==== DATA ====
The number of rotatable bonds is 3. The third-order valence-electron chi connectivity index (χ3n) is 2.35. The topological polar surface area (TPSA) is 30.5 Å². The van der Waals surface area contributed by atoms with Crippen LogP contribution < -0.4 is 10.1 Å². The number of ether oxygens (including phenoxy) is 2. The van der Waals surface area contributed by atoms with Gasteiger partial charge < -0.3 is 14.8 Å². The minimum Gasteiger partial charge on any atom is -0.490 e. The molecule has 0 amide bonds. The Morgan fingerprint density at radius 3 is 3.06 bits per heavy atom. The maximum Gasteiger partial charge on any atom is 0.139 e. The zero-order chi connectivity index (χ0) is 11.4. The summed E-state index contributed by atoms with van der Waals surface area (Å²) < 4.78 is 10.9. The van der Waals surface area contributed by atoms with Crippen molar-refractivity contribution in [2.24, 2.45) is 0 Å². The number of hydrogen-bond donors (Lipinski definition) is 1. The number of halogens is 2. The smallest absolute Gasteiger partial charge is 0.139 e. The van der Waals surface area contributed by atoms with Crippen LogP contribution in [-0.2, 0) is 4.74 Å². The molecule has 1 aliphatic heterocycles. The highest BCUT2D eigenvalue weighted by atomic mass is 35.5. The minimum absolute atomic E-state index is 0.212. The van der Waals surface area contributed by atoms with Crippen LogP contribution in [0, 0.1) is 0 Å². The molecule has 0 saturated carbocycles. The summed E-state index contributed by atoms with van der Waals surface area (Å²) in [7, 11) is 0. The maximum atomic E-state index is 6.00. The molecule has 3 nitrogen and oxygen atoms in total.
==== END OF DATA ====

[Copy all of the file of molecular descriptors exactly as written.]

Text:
The number of rotatable bonds is 3. The third-order valence-electron chi connectivity index (χ3n) is 2.35. The topological polar surface area (TPSA) is 30.5 Å². The van der Waals surface area contributed by atoms with Crippen LogP contribution < -0.4 is 10.1 Å². The number of ether oxygens (including phenoxy) is 2. The van der Waals surface area contributed by atoms with Gasteiger partial charge < -0.3 is 14.8 Å². The minimum Gasteiger partial charge on any atom is -0.490 e. The molecule has 0 amide bonds. The Morgan fingerprint density at radius 3 is 3.06 bits per heavy atom. The maximum Gasteiger partial charge on any atom is 0.139 e. The zero-order chi connectivity index (χ0) is 11.4. The summed E-state index contributed by atoms with van der Waals surface area (Å²) < 4.78 is 10.9. The van der Waals surface area contributed by atoms with Crippen molar-refractivity contribution in [2.24, 2.45) is 0 Å². The number of hydrogen-bond donors (Lipinski definition) is 1. The number of halogens is 2. The smallest absolute Gasteiger partial charge is 0.139 e. The van der Waals surface area contributed by atoms with Crippen LogP contribution in [-0.2, 0) is 4.74 Å². The molecule has 1 aliphatic heterocycles. The highest BCUT2D eigenvalue weighted by atomic mass is 35.5. The minimum absolute atomic E-state index is 0.212. The van der Waals surface area contributed by atoms with Crippen LogP contribution in [0, 0.1) is 0 Å². The molecule has 0 saturated carbocycles. The summed E-state index contributed by atoms with van der Waals surface area (Å²) in [7, 11) is 0. The maximum atomic E-state index is 6.00. The molecule has 3 nitrogen and oxygen atoms in total.